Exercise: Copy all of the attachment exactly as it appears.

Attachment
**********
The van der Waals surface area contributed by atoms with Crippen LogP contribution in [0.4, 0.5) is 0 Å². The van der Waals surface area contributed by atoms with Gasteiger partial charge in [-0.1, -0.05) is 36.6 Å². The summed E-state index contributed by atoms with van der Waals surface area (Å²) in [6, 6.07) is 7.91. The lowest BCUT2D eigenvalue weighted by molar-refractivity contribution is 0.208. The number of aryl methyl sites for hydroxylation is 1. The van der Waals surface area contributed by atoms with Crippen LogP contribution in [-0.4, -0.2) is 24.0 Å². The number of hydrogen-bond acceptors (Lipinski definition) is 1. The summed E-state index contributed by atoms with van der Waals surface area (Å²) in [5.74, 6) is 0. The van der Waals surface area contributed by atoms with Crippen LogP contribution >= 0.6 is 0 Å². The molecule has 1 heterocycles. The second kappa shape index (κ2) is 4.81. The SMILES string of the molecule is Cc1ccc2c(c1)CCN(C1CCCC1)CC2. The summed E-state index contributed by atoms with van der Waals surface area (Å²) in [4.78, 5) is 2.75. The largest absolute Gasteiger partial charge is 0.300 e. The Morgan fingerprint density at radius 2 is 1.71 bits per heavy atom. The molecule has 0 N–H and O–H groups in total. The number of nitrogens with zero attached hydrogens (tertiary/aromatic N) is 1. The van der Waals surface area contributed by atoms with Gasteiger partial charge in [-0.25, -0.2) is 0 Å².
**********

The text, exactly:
The van der Waals surface area contributed by atoms with Crippen LogP contribution in [0.4, 0.5) is 0 Å². The van der Waals surface area contributed by atoms with Gasteiger partial charge in [-0.1, -0.05) is 36.6 Å². The summed E-state index contributed by atoms with van der Waals surface area (Å²) in [6, 6.07) is 7.91. The lowest BCUT2D eigenvalue weighted by molar-refractivity contribution is 0.208. The number of aryl methyl sites for hydroxylation is 1. The van der Waals surface area contributed by atoms with Crippen LogP contribution in [-0.4, -0.2) is 24.0 Å². The number of hydrogen-bond acceptors (Lipinski definition) is 1. The summed E-state index contributed by atoms with van der Waals surface area (Å²) in [5.74, 6) is 0. The van der Waals surface area contributed by atoms with Crippen LogP contribution >= 0.6 is 0 Å². The molecule has 1 heterocycles. The second kappa shape index (κ2) is 4.81. The SMILES string of the molecule is Cc1ccc2c(c1)CCN(C1CCCC1)CC2. The summed E-state index contributed by atoms with van der Waals surface area (Å²) in [4.78, 5) is 2.75. The largest absolute Gasteiger partial charge is 0.300 e. The Morgan fingerprint density at radius 2 is 1.71 bits per heavy atom. The molecule has 0 N–H and O–H groups in total. The number of nitrogens with zero attached hydrogens (tertiary/aromatic N) is 1. The van der Waals surface area contributed by atoms with Gasteiger partial charge in [-0.25, -0.2) is 0 Å².